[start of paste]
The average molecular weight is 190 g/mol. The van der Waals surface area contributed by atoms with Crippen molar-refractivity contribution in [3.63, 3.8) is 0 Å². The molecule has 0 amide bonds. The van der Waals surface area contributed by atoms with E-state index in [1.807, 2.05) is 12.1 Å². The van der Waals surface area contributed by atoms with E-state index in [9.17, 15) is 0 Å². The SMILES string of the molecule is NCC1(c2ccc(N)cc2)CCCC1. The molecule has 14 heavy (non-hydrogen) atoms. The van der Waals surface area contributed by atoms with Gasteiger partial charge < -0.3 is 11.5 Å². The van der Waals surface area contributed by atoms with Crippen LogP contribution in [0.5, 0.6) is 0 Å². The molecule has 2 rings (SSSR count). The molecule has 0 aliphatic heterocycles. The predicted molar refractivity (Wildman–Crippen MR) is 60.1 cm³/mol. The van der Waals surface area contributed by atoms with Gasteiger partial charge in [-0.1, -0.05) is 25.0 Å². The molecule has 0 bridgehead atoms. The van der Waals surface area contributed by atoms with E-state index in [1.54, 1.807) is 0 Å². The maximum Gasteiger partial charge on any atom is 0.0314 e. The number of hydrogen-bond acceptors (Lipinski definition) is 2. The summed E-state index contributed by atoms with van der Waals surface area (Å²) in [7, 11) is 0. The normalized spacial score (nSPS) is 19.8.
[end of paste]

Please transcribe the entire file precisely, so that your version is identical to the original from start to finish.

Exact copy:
The average molecular weight is 190 g/mol. The van der Waals surface area contributed by atoms with Crippen molar-refractivity contribution in [3.63, 3.8) is 0 Å². The molecule has 0 amide bonds. The van der Waals surface area contributed by atoms with E-state index in [1.807, 2.05) is 12.1 Å². The van der Waals surface area contributed by atoms with E-state index in [9.17, 15) is 0 Å². The SMILES string of the molecule is NCC1(c2ccc(N)cc2)CCCC1. The molecule has 14 heavy (non-hydrogen) atoms. The van der Waals surface area contributed by atoms with Gasteiger partial charge < -0.3 is 11.5 Å². The van der Waals surface area contributed by atoms with Crippen LogP contribution in [0.5, 0.6) is 0 Å². The molecule has 2 rings (SSSR count). The molecule has 0 aliphatic heterocycles. The predicted molar refractivity (Wildman–Crippen MR) is 60.1 cm³/mol. The van der Waals surface area contributed by atoms with Gasteiger partial charge in [-0.1, -0.05) is 25.0 Å². The molecule has 0 bridgehead atoms. The van der Waals surface area contributed by atoms with E-state index in [1.54, 1.807) is 0 Å². The maximum Gasteiger partial charge on any atom is 0.0314 e. The number of hydrogen-bond acceptors (Lipinski definition) is 2. The summed E-state index contributed by atoms with van der Waals surface area (Å²) in [7, 11) is 0. The normalized spacial score (nSPS) is 19.8.